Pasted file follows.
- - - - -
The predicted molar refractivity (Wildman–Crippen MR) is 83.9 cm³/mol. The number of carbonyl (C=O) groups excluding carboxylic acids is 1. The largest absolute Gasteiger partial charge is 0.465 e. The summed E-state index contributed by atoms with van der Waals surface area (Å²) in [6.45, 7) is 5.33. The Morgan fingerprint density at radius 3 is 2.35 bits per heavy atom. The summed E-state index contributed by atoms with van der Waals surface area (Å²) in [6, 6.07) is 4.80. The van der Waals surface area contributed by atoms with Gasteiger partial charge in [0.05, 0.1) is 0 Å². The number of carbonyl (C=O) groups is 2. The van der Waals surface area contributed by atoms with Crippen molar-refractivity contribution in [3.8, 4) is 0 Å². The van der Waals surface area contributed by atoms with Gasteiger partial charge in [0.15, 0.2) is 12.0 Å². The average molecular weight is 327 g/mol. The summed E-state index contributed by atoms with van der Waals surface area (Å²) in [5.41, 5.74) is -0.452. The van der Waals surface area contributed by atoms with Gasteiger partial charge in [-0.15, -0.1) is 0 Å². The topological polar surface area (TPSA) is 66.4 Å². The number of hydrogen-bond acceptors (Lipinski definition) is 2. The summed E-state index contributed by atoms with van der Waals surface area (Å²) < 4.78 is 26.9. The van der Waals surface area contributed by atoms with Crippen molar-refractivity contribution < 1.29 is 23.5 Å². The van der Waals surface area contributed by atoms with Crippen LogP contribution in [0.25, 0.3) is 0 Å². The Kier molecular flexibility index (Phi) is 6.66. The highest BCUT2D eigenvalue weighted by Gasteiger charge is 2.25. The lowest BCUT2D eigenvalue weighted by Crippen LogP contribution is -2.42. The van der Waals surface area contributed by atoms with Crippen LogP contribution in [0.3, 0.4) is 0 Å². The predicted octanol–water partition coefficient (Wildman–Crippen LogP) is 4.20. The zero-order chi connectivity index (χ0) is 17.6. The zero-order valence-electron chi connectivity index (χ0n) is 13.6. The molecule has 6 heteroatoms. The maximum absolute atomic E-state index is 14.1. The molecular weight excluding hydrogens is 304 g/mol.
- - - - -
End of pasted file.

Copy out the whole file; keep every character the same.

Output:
The predicted molar refractivity (Wildman–Crippen MR) is 83.9 cm³/mol. The number of carbonyl (C=O) groups excluding carboxylic acids is 1. The largest absolute Gasteiger partial charge is 0.465 e. The summed E-state index contributed by atoms with van der Waals surface area (Å²) in [6.45, 7) is 5.33. The Morgan fingerprint density at radius 3 is 2.35 bits per heavy atom. The summed E-state index contributed by atoms with van der Waals surface area (Å²) in [6, 6.07) is 4.80. The van der Waals surface area contributed by atoms with Gasteiger partial charge in [0.05, 0.1) is 0 Å². The number of carbonyl (C=O) groups is 2. The van der Waals surface area contributed by atoms with Crippen molar-refractivity contribution in [3.8, 4) is 0 Å². The van der Waals surface area contributed by atoms with Gasteiger partial charge in [0.15, 0.2) is 12.0 Å². The average molecular weight is 327 g/mol. The summed E-state index contributed by atoms with van der Waals surface area (Å²) in [5.41, 5.74) is -0.452. The van der Waals surface area contributed by atoms with Gasteiger partial charge in [-0.15, -0.1) is 0 Å². The topological polar surface area (TPSA) is 66.4 Å². The number of hydrogen-bond acceptors (Lipinski definition) is 2. The summed E-state index contributed by atoms with van der Waals surface area (Å²) < 4.78 is 26.9. The van der Waals surface area contributed by atoms with Crippen molar-refractivity contribution < 1.29 is 23.5 Å². The van der Waals surface area contributed by atoms with Crippen LogP contribution in [0.25, 0.3) is 0 Å². The Kier molecular flexibility index (Phi) is 6.66. The highest BCUT2D eigenvalue weighted by Gasteiger charge is 2.25. The lowest BCUT2D eigenvalue weighted by Crippen LogP contribution is -2.42. The van der Waals surface area contributed by atoms with Crippen LogP contribution in [0.3, 0.4) is 0 Å². The predicted octanol–water partition coefficient (Wildman–Crippen LogP) is 4.20. The zero-order chi connectivity index (χ0) is 17.6. The zero-order valence-electron chi connectivity index (χ0n) is 13.6. The molecule has 6 heteroatoms. The maximum absolute atomic E-state index is 14.1. The molecular weight excluding hydrogens is 304 g/mol.